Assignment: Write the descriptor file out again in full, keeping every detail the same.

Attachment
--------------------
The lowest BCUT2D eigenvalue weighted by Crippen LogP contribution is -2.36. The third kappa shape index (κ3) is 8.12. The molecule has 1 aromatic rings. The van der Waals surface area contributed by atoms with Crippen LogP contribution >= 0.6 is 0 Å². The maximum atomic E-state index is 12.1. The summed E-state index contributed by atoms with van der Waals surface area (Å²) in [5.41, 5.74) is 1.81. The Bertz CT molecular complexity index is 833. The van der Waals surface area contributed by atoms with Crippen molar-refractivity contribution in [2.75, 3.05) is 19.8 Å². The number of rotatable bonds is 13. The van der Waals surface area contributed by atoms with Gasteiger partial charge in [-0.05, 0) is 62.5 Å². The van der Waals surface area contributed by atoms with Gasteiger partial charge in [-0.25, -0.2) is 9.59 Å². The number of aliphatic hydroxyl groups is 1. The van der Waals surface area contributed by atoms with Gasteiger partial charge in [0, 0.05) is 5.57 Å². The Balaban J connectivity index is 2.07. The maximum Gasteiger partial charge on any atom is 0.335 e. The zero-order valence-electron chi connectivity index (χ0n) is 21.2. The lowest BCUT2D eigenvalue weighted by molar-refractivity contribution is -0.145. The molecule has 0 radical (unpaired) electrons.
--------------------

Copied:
The lowest BCUT2D eigenvalue weighted by Crippen LogP contribution is -2.36. The third kappa shape index (κ3) is 8.12. The molecule has 1 aromatic rings. The van der Waals surface area contributed by atoms with Crippen LogP contribution >= 0.6 is 0 Å². The maximum atomic E-state index is 12.1. The summed E-state index contributed by atoms with van der Waals surface area (Å²) in [5.41, 5.74) is 1.81. The Bertz CT molecular complexity index is 833. The van der Waals surface area contributed by atoms with Crippen molar-refractivity contribution in [2.75, 3.05) is 19.8 Å². The number of rotatable bonds is 13. The van der Waals surface area contributed by atoms with Gasteiger partial charge in [-0.05, 0) is 62.5 Å². The van der Waals surface area contributed by atoms with Gasteiger partial charge in [-0.25, -0.2) is 9.59 Å². The number of aliphatic hydroxyl groups is 1. The van der Waals surface area contributed by atoms with Gasteiger partial charge in [0, 0.05) is 5.57 Å². The Balaban J connectivity index is 2.07. The maximum Gasteiger partial charge on any atom is 0.335 e. The zero-order valence-electron chi connectivity index (χ0n) is 21.2. The lowest BCUT2D eigenvalue weighted by molar-refractivity contribution is -0.145. The molecule has 0 radical (unpaired) electrons.